3. szabály - értelmezés a történelmi és kulturális környezetben

At first we are not asking What does it mean to me?but What did it mean to the original readers?; later we can ask, What does it mean to me?. We have to take into account the historical and cultural background of the author and the recipients.

3A példa

3 days & 3 nights(Mt.12:40) have led some to come up with a "Wednesday crucifixion theory," esp. the cult of Armstrongism. How could Jesus die on Friday afternoon and rise Sunday morning yet "be raised on the third day" (Mt.16:21)? Exact meanings of "three" or "days" won't help explain the apparent contradiction.

We need an historical tidbit: Jews counted any part of a day as a full day, as we would count buckets of water (if there were six and one-half buckets of water, we would say there were 7 buckets of water even if one was only partly full). So to the Jewish mind, any part of a day counted as a full day, and days started at 6 p.m. and ended at 6 p.m. Friday from 3 p.m. to 6 p.m. = day 1. Friday 6 p.m. to Saturday 6 p.m. = day 2. Saturday 6 p.m. to Sunday 5 or so a.m. = day 3. Interpreting within the cultural context keeps us out of trouble.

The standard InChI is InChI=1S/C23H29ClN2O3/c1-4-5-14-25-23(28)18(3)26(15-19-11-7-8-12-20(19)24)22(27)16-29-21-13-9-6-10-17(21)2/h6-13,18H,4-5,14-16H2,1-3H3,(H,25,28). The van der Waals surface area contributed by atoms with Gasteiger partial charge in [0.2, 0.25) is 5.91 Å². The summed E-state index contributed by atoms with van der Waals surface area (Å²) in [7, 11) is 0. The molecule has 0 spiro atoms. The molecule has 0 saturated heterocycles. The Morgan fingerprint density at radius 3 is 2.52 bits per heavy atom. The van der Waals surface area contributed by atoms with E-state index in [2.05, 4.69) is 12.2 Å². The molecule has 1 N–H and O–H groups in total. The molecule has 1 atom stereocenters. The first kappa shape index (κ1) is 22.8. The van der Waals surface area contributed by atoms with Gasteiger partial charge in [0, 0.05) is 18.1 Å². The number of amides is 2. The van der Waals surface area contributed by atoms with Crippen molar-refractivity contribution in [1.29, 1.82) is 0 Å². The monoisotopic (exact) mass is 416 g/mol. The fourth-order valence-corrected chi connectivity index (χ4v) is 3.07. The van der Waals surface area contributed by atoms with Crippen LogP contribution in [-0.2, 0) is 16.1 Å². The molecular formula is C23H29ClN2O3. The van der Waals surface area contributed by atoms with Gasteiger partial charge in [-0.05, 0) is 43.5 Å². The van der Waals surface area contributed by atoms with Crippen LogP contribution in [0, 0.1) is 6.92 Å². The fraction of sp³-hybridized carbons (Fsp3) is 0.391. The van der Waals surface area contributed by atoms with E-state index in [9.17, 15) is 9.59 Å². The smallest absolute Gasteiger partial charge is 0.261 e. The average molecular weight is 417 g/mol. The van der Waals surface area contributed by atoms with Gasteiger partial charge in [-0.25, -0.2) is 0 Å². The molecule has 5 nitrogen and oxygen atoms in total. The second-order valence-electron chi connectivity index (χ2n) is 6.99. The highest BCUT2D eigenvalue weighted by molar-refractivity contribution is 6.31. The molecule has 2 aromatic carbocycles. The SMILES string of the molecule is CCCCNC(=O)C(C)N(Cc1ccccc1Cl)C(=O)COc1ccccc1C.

3B példa

Gen.15:7-21. The historical context is that cutting animals in two and then walking between the pieces was the normal way of entering a contract in Abraham's day. Both parties walked between, taking the pledge that dismemberment would happen to them if they didn't live up to their part of the contract. But in this case only God goes thru, making it a unilateral covenant.